You should know that there is an old saying: “You can indict a ham and cheese sandwich.”
This means that the level of proof needed to indict a defendant might not be very high. It also means that the power and resources available to the prosecutors may be so strong that they can crush anyone who gets in their way.
You should also know that on August 15, 2014, Texas Governor Rick Perry was indicted by a Texas grand jury for charges relating to the abuse of power. According to the August 19, 2014 edition of the New York Times: “The indictment, returned by a grand jury on Friday in Travis County, Tex., stemmed from Mr. Perry’s efforts to force the resignation of Rosemary Lehmberg, the county’s district attorney, after her arrest on a drunken-driving charge. Mr. Perry threatened to veto funding to her office unless she quit, a threat that he ultimately carried out by vetoing $7.5 million earmarked for the Public Integrity Unit that was intended to fight official corruption.”
You should know that the US Attorney for the District of New Jersey has been busy investigating charges against Governor Chris Christie relating to the abuse of power. On June 25, 2014, the Daily Beast reported: “Just a few days after the lane closures on the George Washington Bridge became its own term with a scandal-signifying suffix, Dawn Zimmer, the Mayor of Hoboken, alleged that two members of Christie’s Cabinet told her that she would not receive additional money to rebuild her town unless she decided to go ahead with a proposed real estate project. Zimmer described being pulled aside by Lt. Gov. Kim Guadagno at an event and informed what the deal was: Do as the administration wants or watch your town struggle to bounce back. Guadagno, for her part, has categorically denied Zimmer’s accusations.”
Here in New York State, the rule of law is that when the actions of the director or board members of an organization that is funded by the State are displeasing to the Governor, the Governor has the power to intervene.
We all know how this happened to the National Puerto Rican Day Parade’s Board, to the Hunts Point Multi-Service Center, and to the Metropolitan Council on Jewish Poverty. If board members refused to resign, the Governor would use his power to stop the funding.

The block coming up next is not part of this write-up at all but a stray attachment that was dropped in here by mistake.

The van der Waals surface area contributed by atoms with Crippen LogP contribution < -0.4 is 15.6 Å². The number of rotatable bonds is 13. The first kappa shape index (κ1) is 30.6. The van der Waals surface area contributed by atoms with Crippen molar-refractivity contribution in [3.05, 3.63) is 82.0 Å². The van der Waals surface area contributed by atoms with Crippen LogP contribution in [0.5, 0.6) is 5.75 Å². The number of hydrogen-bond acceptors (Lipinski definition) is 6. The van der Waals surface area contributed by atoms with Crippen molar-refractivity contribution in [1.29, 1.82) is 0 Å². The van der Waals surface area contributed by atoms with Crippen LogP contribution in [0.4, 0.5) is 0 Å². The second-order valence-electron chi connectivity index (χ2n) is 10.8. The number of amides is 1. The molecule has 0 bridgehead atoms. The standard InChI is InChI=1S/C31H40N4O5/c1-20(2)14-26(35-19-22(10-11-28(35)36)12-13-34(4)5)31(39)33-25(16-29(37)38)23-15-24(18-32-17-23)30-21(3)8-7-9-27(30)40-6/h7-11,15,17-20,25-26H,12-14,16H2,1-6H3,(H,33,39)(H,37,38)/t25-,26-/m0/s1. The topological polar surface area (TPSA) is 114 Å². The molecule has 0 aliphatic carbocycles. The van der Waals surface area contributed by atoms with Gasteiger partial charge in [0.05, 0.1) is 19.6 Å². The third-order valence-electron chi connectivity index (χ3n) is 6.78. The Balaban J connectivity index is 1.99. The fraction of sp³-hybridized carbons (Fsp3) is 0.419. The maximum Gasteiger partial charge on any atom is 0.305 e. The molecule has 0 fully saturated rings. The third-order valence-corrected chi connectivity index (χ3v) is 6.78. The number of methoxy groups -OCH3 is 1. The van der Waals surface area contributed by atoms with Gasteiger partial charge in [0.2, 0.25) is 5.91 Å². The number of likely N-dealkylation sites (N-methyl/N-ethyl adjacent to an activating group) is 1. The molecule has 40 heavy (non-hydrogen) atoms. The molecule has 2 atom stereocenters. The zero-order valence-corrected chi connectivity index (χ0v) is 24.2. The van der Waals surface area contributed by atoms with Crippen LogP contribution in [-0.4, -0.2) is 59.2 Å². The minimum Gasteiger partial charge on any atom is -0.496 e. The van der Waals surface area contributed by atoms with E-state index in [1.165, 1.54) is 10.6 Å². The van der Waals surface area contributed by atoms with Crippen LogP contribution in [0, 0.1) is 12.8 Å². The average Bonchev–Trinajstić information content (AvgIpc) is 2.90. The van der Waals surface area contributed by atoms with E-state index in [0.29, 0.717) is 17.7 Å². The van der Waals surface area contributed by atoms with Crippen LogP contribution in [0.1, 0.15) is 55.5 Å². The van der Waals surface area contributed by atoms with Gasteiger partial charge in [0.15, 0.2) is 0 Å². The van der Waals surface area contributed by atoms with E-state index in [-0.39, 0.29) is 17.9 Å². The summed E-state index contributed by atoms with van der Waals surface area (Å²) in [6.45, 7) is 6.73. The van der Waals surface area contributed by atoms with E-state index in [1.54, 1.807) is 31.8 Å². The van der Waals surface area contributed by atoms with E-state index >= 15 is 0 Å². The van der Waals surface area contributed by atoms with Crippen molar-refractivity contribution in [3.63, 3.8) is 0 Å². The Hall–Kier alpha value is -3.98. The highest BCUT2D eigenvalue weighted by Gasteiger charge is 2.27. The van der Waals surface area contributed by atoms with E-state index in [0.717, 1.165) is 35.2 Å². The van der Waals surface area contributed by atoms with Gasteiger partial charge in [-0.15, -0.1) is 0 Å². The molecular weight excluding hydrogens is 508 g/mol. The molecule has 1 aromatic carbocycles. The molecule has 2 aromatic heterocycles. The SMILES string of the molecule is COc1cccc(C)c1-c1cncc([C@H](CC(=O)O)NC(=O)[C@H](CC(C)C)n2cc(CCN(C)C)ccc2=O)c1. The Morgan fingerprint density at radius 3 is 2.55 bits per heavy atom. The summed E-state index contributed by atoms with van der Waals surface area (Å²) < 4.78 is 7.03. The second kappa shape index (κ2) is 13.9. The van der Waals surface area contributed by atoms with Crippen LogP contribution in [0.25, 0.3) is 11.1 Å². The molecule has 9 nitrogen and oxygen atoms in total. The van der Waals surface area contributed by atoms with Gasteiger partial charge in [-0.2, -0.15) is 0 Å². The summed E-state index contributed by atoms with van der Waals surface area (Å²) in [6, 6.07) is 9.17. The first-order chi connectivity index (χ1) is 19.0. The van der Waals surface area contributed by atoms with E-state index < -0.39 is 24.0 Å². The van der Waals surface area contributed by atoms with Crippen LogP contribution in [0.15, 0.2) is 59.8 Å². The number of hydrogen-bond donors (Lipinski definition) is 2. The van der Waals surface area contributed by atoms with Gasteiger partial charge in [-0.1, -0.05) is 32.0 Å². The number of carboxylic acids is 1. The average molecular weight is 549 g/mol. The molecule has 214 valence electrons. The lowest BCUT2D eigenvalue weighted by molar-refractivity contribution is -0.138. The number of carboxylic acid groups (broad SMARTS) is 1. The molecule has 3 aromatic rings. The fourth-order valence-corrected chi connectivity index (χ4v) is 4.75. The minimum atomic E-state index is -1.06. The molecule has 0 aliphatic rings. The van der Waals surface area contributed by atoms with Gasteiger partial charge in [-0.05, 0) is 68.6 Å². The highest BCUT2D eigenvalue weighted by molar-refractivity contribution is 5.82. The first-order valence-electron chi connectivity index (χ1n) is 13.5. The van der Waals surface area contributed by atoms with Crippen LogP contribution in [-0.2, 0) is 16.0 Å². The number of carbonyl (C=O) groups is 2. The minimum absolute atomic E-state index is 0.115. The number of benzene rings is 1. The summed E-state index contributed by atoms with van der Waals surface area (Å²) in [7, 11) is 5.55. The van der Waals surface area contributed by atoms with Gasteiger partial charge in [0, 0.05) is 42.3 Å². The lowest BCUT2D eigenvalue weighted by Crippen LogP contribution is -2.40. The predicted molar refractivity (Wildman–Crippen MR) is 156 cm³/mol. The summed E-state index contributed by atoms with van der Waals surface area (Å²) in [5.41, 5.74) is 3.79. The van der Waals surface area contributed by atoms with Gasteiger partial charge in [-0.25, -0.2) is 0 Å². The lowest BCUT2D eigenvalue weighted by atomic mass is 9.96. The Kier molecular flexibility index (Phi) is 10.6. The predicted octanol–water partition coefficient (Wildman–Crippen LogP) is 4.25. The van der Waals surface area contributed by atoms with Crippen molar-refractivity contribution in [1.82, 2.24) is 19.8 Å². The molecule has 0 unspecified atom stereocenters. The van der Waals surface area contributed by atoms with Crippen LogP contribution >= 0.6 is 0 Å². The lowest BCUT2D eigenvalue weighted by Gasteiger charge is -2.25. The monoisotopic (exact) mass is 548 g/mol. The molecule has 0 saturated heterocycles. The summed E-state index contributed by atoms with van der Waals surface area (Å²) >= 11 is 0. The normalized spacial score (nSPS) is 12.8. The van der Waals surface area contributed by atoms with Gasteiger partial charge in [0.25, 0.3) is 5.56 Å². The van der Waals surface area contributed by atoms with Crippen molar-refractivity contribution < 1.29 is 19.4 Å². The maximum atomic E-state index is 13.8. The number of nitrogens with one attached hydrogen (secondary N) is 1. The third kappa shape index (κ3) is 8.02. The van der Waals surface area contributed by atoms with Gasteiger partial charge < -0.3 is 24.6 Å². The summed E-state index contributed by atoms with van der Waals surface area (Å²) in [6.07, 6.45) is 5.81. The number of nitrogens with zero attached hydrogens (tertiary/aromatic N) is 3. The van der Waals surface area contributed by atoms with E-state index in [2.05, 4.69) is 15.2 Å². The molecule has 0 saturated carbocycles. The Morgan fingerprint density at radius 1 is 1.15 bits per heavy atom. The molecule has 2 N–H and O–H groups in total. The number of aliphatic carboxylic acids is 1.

In the case of the National Puerto Rican Day Parade, Attorney General Eric Schneiderman found that there was no wrongdoing by the Board President Madelyn Lugo – nor any Member of the Board – yet the entire Board was forced to resign.
In the case of the Bronx Hunts Point Multi-Service Center, which was founded in 1968 by former City Councilman Ramon Velez and provided health care to 600 people per week, the government cited poor management and diminished their funding. In 2012, the State quietly shut down the Hunts Point Multi-Service Center, giving only two weeks for the counselors to transfer 470 patients to other Bronx methadone clinics.
In the case of the Metropolitan Council on Jewish Poverty, Mr. William Rapfogel resigned as the Chief Executive, pled guilty to grand larceny, money laundering, tax fraud, and filing false documents to the Board. Mr. Rapfogel, husband of Assembly Speaker Sheldon Silver’s Chief of Staff, and the organization he led for more than two decades, had received millions of dollars from the State through Speaker Silver. Mr. Rapfogel paid more than $3 million dollars in restitution and was sentenced to 3-1/2 to 10 years in prison.
My dear reader, if we think about how in Texas, an organization can turn the tables and bring charges against the governor, it seems to me that they have opened Pandora’s Box for the rest of us.
Ladies and gentlemen, there is no difference between the three governors. We will wait and see how the rule of law plays out for the future.
This is Senator Rev. Rubén Díaz, and this is what you should know.